Barrie denies request for noise-bylaw exemption at construction site

Ontario Construction News staff writer

Barrie city council’s decision to deny a noise exemption until 10 p.m. at a highrise apartment construction site will stand.

Construction at Shoreview, an 11-storey rental apartment tower at 37 Johnson St. will have to shutdown at 5 p.m. without the exemption.

Lucas du Mont, property manager with FRAM + Slokker, a Mississauga-based company requested the temporary exemption to extend work hours, but the request was rejected by general committee. Du Mont was to speak at a council meeting last week to appeal the decision. However, he withdrew the deputation request.

“I want to appeal the decision and speak in front of the council as our management and ownership team have followed all the necessary steps, been transparent in our plan and have gone above and beyond to satisfy the surrounding neighbours and the city,” he wrote in his request to speak to council.

A staff report recommended upholding the current noise bylaw was approved by general committee without debate on Nov. 23.

The surrounding area is deemed a quiet zone due to its proximity to a retirement/long term care facility and requires construction noise to stop at 5:00 p.m. Monday to Saturday.

Enforcement Services has received several noise complaints between February 2022 and September 2022, related to construction noise taking place outside of the currently permitted times. Residents have also complained parking around the area and lights on the construction site crane system, however that’s not a direct violation of a by-law.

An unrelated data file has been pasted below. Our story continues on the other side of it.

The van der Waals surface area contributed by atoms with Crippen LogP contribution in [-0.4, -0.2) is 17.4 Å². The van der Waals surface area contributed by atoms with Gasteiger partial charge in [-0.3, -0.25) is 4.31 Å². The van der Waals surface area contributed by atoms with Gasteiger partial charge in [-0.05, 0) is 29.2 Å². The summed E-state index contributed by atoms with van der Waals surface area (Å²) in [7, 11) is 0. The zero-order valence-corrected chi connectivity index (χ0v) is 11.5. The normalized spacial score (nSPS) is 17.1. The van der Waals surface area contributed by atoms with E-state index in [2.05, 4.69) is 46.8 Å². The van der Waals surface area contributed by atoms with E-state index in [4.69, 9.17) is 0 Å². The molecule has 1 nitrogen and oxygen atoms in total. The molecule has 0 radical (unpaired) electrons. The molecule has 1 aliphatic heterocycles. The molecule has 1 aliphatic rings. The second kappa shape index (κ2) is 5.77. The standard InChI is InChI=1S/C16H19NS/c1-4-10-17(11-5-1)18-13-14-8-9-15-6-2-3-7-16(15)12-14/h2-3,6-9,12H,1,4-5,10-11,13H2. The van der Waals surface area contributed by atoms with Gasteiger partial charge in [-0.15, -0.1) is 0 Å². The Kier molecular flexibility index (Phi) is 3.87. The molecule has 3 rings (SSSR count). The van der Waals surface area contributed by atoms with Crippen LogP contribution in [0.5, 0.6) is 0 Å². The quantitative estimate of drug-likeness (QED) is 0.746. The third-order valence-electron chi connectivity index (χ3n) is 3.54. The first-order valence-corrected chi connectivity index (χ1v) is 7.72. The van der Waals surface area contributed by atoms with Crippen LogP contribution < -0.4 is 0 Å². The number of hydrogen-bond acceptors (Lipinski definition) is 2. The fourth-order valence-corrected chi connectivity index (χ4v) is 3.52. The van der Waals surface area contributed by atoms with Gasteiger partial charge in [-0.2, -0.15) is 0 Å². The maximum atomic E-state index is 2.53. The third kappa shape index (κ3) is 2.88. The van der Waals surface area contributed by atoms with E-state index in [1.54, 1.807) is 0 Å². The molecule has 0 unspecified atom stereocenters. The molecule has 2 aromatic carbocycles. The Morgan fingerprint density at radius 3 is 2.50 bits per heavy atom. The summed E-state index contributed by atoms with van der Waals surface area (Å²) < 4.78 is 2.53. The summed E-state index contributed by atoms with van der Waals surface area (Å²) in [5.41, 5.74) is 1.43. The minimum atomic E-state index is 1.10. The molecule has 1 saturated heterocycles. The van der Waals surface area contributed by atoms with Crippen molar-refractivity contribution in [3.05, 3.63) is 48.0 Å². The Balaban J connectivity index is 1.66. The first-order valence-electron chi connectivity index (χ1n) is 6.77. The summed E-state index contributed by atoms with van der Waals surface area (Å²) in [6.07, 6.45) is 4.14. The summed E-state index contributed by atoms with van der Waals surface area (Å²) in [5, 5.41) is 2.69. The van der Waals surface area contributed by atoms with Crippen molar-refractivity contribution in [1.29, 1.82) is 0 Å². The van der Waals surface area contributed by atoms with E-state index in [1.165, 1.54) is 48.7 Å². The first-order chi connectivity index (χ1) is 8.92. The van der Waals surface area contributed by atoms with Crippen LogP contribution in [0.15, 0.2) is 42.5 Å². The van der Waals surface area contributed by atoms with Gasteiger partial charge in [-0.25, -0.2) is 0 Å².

FRAM + Slokker wanted to extend work hour to 10 p.m. after each concrete slab is poured and “if there were unforeseen circumstances, those hours be extended even longer, as needed” after each concrete slab is poured.

Also, to accelerate the concrete curing, pours would be done early in the day, formworks below the areas being concreted would be enclosed and heated and an accelerator would be added to the concrete mix.

While the 11-storey tower was turned down by council in 2017, the Local Planning Appeal Tribunal (LPAT) ruled the project is consistent with the Provincial Policy Statement on land-use planning, conforms to the Greater Golden Horseshoe Growth Plan and adheres to the city’s Official Plan. It was approved in October 2019.


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